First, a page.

Hurricane Sandy is a late-season tropical cyclone formed near Jamaica on October 24, 2012. After wreaking havoc and killing 67 people across the Caribbean and Cuba, the "superstorm" made landfall on the northeastern coast of the United States, becoming one of the biggest storms ever to hit the nation. It has affected some 50 million North Americans. As of November 6, it had killed at least 113 in the US, damaged thousands of homes, caused fires, power outages and oil spills.
Race to find housing for Sandy victims as new storm approaches
Thousands homeless as cold bites and more wind and rain approaches
McClatchy-Tribune in New York
With power slowly returning to New York and New Jersey and emergency fuel being rushed into the region, authorities have a potentially bigger problem in the wake of superstorm Sandy - where to house the tens of thousands of people whose homes are no longer habitable.
With a freeze expected in some areas yesterday and another, smaller storm on the horizon, the housing problem took on urgency.
Even with power and fuel restored, many houses no longer have functioning heating systems, since floodwater ruined many basement heaters and electrical systems.
"People are in homes that are uninhabitable," New York Governor Andrew Cuomo said. "It's going to be increasingly clear that they're uninhabitable when the temperature drops and the heat doesn't come on." Department of Homeland Security Secretary Janet Napolitano, appearing at a news conference with New Jersey Governor Chris Christie, called housing "the No 1 concern".
She said: "We don't even know yet which of the houses are reparable and which are irreparable losses. Those assessments are going on right now as well as finding temporary housing for individuals who can't move back to their home right away."
New York City alone estimated that about 20,000 people would be left homeless there. Long Island and seaside New Jersey accounted for many more.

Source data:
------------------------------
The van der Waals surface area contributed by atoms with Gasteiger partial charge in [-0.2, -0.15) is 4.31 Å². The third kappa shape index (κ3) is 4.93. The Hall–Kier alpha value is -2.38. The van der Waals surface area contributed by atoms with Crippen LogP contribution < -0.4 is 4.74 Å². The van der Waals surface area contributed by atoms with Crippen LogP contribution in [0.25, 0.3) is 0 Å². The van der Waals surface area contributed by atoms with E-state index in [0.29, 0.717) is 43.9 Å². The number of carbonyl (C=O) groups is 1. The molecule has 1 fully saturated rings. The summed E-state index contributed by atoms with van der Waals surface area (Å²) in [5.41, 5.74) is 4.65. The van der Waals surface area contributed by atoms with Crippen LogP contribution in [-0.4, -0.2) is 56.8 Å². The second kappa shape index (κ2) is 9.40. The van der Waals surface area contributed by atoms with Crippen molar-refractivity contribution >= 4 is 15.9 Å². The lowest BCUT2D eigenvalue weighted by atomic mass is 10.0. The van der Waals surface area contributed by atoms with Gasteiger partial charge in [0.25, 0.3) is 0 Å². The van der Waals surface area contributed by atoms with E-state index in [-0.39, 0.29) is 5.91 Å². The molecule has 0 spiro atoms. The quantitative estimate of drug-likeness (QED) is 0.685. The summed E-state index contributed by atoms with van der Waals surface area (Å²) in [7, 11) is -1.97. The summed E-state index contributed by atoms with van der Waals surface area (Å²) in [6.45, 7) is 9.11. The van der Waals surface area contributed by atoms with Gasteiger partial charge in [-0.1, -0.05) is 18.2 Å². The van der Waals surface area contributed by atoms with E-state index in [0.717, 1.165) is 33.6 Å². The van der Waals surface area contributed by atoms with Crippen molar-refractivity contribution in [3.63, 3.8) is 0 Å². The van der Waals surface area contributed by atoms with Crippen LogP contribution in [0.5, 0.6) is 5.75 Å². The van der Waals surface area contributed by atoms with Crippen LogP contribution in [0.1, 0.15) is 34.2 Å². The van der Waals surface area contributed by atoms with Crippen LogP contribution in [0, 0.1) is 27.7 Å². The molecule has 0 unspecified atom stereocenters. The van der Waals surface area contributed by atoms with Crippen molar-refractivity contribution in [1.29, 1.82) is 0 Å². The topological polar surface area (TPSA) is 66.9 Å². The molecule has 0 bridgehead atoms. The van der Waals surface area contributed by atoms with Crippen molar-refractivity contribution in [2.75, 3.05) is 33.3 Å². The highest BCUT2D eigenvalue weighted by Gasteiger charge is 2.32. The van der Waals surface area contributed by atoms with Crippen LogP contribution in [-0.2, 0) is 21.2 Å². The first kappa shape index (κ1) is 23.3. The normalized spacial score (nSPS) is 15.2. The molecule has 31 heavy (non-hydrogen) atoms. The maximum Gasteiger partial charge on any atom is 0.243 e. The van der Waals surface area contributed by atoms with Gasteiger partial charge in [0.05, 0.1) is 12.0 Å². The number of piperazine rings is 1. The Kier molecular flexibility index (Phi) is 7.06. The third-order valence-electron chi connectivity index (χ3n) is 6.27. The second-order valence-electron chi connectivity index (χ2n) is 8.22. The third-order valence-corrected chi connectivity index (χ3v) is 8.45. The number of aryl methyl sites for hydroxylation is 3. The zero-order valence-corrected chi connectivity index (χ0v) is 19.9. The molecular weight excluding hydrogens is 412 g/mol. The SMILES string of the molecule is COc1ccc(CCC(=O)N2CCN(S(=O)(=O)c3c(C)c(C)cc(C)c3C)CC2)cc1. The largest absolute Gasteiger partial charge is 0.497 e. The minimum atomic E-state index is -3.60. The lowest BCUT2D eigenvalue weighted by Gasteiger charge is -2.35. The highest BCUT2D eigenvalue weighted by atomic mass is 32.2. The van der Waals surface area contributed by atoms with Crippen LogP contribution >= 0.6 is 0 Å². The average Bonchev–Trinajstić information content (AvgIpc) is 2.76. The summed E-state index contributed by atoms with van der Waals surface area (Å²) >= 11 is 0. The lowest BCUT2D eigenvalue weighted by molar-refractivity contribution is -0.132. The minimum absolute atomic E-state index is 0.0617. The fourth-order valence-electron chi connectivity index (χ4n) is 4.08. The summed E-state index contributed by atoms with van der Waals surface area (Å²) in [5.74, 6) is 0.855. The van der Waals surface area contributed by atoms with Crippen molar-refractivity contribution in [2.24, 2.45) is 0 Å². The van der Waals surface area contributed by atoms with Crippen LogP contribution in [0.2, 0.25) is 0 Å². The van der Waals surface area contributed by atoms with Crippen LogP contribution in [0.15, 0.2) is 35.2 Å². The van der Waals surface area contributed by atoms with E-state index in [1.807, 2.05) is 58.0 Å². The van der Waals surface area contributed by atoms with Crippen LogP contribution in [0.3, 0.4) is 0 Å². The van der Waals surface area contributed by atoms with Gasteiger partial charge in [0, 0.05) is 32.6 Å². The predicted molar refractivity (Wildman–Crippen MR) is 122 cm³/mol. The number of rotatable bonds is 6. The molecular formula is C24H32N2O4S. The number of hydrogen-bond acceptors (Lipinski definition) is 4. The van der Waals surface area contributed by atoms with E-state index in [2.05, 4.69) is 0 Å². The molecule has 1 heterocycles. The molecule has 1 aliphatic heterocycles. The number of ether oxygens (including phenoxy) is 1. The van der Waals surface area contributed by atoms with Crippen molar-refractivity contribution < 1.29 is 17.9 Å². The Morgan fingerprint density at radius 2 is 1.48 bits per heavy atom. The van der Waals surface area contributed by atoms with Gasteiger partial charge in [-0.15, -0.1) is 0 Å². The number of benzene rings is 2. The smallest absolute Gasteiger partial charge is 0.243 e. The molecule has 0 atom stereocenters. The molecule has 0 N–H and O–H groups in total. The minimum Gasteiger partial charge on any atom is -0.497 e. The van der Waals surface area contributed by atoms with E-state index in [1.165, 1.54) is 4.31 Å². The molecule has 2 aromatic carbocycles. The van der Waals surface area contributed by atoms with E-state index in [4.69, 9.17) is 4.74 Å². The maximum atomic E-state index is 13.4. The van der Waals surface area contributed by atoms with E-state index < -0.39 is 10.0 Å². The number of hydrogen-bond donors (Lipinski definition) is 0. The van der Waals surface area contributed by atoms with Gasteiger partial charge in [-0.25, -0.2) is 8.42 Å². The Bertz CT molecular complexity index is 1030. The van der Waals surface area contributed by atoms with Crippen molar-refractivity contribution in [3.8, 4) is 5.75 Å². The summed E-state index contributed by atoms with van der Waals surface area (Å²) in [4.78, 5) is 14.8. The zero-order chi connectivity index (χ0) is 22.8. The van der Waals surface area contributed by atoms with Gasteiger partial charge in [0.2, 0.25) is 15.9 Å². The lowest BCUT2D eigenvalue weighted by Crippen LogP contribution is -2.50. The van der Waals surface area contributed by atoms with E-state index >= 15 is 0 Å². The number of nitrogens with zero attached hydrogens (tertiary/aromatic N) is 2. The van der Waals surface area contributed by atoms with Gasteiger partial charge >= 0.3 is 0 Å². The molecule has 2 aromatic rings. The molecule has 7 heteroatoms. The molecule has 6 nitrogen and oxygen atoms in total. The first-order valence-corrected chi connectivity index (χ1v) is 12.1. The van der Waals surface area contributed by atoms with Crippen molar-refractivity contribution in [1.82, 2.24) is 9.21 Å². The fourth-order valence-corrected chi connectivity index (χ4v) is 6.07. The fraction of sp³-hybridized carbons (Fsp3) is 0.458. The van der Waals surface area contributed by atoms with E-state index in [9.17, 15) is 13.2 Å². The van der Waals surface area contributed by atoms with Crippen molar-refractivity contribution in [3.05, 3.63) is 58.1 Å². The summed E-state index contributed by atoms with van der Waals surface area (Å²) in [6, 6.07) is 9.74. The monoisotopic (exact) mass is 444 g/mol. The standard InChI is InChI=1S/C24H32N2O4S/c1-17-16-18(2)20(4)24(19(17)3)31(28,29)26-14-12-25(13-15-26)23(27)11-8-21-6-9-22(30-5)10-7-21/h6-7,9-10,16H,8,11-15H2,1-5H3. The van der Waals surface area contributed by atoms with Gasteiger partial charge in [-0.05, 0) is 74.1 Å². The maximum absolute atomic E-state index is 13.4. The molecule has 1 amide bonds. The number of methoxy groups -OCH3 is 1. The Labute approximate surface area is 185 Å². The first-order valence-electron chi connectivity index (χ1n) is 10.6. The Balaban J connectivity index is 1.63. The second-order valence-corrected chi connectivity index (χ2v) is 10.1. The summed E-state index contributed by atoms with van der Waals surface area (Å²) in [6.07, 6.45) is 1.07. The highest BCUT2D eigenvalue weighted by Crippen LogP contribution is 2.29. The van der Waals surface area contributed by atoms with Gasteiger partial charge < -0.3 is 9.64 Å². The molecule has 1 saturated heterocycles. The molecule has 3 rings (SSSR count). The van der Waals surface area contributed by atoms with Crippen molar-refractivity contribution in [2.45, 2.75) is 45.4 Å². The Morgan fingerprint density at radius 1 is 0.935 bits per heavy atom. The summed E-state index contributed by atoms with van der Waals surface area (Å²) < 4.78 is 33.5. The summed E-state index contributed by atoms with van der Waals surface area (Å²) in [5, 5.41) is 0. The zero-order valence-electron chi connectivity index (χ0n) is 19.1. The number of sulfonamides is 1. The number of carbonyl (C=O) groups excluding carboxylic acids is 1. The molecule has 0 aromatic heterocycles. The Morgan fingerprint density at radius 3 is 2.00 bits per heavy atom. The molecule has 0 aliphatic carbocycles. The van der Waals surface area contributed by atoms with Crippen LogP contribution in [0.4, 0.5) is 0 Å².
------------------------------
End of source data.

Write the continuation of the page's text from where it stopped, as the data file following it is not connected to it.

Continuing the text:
"It's unreal what's going on here," said Pinny Dembitzer, president of the Sea Gate Association in a hard-hit seaside neighbourhood in Brooklyn.
As many as 25 homes in the private community were lost to the storm, and about half of the remaining 825 or so were badly damaged, Dembitzer said. The 3,000 families in the neighbourhood, many of them Orthodox Jews, struggled with the mud.
Construction crews, sanitation workers and volunteers worked around the clock to move rubble from basements as temperatures dipped.
Hundreds of volunteers, most from outside the community, handed out hot food, blankets and clothes to help people prepare for the cold snap. Residents were shaken by reports of a storm that could hit the region as soon as tomorrow.
Chanie Fettman gasped when her husband, Moishe Yosef Fettman, whispered in her ear about the approaching wind and rain.
"I can kiss the tiles of my roof goodbye," Moishe Fettman said. The family got through Sandy safely but their basement was flooded, ruining cherished belongings.
Forecasters said the new storm could bring rain, snow, more flooding and 90km/h winds to areas shattered by Sandy. At least 110 people died, most in New York and New Jersey, when the massive storm struck last Monday.
Mayor Michael Bloomberg promised schools would reopen this week even if children had to be taken by bus to different buildings. "Our kids have not had school for a week, and this is damaging them for the longer term," he said.
Christie said 800 of New Jersey's 2,400 schools were scheduled to open yesterday.